The opportunity to generate e-commerce revenues has enticed many companies to set up online storefronts.
Consumers are able to find just about any product, including books, movies, mortgages, and live lobsters, on the Net. However, those companies concerned with speed-to-market, often fly headlong into disaster because they tend not to think through a strategic plan for integrating e-commerce solutions into their overall operations. If you want to ensure that your aspiring e-business is a success, don’t make the same mistake.
The digital economy still offers untapped markets for cyberexplorers, giving birth to new business models almost overnight. With the rules constantly changing, it is premature to say which models and innovative strategies will flourish on the Net.
Most of the hype has centered around business-to-consumer (b-to-c) e-commerce, namely e-tailers such as Amazon.com; online auctions such as eBay; and communities like iVillage. Now Amazon-once the darling of Wall Street-has analysts wondering if its model is flawed. The dotcom has yet to turn a profit, despite a huge customer base and $1.6 billion in annual revenues.
The new gold rush on the Net is business-to-business (b-to-b) trading, which outpaces b-to-c e-commerce-$157 billion in revenues compared to $22 billion in 1999-according to Merrill Lynch. Jupiter Communications predicts that b-to-b commerce will mushroom to $6.3 trillion by 2005, while b-to-c should top $184 billion.
Some b-to-b sites are horizontal marketplaces, bringing together buyers and sellers from different industries. Most are vertical or geared toward a specific industry, like emerging player Rooster.com (where farmers will be able to buy supplies). B-to-b marketing also encompasses exchanges, auctions, catalogs, and community.
Sites engaged in b-to-b marketing differ from those involved in b-to-c, as they generally require private networks restricted to specific business partners, and a standard platform for the exchange of information between businesses. Payment is usually by predetermined credit terms versus verified credit card payments, and transactions are conducted using electronic data interchange (EDI).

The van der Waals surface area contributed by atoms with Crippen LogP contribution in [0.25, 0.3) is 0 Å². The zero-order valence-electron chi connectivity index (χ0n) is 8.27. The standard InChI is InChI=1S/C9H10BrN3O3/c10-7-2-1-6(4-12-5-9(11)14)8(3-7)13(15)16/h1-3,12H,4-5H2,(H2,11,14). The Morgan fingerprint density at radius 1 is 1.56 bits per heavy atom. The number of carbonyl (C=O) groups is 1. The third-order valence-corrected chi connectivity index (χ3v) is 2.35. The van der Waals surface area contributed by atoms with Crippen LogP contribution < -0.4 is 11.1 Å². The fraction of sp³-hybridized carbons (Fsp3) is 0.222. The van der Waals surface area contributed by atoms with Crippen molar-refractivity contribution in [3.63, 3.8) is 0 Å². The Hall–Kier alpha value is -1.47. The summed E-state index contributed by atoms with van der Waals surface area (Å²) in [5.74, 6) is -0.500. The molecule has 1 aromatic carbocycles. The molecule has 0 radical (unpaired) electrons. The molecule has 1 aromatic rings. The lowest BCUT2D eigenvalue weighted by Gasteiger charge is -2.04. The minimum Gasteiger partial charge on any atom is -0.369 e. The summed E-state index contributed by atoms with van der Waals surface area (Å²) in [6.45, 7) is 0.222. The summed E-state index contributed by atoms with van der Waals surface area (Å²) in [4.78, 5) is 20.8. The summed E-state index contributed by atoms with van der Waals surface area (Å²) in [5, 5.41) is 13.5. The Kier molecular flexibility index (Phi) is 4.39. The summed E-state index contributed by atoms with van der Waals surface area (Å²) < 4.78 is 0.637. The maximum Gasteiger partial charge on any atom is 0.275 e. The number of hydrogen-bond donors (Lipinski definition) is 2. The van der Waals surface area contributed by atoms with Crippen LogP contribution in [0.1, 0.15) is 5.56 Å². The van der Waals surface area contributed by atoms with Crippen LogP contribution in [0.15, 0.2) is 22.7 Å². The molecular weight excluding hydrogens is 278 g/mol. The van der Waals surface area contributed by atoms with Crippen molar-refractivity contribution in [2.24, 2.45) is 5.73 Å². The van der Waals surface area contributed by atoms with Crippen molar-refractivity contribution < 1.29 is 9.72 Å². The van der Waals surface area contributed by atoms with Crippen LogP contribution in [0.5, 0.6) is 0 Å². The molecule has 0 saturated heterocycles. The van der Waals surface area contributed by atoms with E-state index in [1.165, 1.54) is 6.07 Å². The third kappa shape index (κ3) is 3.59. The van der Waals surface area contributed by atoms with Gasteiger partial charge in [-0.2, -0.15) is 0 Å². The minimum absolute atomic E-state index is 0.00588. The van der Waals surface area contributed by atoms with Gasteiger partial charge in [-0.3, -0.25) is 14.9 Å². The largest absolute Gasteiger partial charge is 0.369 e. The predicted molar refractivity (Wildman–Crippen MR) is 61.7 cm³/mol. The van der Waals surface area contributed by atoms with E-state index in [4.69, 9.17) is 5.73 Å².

More importantly, consumer loyalty tends to be higher in the b-to-b environment. It is more expensive for online retailers to keep consumers coming back to their sites, than it is for them to ensure repeat visits from other businesses. B-to-b models generally require a large cash outlay and excellent technology skills. You don’t have to know about farming to sell fruits and vegetables to consumers online. But you do need to understand the industry if you want to create an e-marketplace for farmers and suppliers.
With e-marketplaces, the key is being able to streamline the purchasing process, reduce transaction costs, create efficiency, and improve delivery time, says Jeannie Diefenderfer, senior vice president of procurement for Verizon Communications, who is responsible for purchasing $20 billion in goods and services each year-some of it from online suppliers.
There are some fundamental principals that apply whether you use the Web as an alternative channel to sell products, provide services to consumers, or facilitate trading between businesses. Your site must be easy to navigate, require minimal wait time, and provide valuable content or essential information such as product description and price. Personalization, customer service,